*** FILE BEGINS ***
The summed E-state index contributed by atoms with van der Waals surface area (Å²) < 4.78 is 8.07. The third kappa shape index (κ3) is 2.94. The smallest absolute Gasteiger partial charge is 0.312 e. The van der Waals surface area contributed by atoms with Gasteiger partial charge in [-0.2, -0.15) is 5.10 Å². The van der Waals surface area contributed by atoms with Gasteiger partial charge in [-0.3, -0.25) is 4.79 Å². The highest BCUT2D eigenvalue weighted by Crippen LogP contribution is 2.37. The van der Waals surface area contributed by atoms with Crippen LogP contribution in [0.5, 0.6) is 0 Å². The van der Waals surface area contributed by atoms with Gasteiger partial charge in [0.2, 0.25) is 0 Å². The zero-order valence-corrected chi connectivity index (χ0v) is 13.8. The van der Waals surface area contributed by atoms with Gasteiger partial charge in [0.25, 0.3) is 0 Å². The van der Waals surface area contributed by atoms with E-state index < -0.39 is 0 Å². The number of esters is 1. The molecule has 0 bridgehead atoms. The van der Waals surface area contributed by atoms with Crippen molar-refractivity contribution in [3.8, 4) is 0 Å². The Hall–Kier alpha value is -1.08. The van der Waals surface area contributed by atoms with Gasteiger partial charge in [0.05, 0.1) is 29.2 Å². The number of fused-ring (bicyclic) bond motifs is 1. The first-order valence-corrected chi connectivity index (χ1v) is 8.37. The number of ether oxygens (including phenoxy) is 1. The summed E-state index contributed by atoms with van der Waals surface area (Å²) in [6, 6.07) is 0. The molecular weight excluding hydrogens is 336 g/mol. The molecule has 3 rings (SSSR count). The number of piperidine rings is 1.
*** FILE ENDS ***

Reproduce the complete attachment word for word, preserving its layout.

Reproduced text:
The summed E-state index contributed by atoms with van der Waals surface area (Å²) < 4.78 is 8.07. The third kappa shape index (κ3) is 2.94. The smallest absolute Gasteiger partial charge is 0.312 e. The van der Waals surface area contributed by atoms with Gasteiger partial charge in [-0.2, -0.15) is 5.10 Å². The van der Waals surface area contributed by atoms with Gasteiger partial charge in [-0.3, -0.25) is 4.79 Å². The highest BCUT2D eigenvalue weighted by Crippen LogP contribution is 2.37. The van der Waals surface area contributed by atoms with Crippen LogP contribution in [0.5, 0.6) is 0 Å². The van der Waals surface area contributed by atoms with Gasteiger partial charge in [0.2, 0.25) is 0 Å². The zero-order valence-corrected chi connectivity index (χ0v) is 13.8. The van der Waals surface area contributed by atoms with Gasteiger partial charge in [0.25, 0.3) is 0 Å². The van der Waals surface area contributed by atoms with E-state index < -0.39 is 0 Å². The number of esters is 1. The molecule has 0 bridgehead atoms. The van der Waals surface area contributed by atoms with Crippen molar-refractivity contribution in [3.8, 4) is 0 Å². The Hall–Kier alpha value is -1.08. The van der Waals surface area contributed by atoms with Gasteiger partial charge in [0.05, 0.1) is 29.2 Å². The number of fused-ring (bicyclic) bond motifs is 1. The first-order valence-corrected chi connectivity index (χ1v) is 8.37. The number of ether oxygens (including phenoxy) is 1. The summed E-state index contributed by atoms with van der Waals surface area (Å²) in [6, 6.07) is 0. The molecular weight excluding hydrogens is 336 g/mol. The molecule has 3 rings (SSSR count). The number of piperidine rings is 1.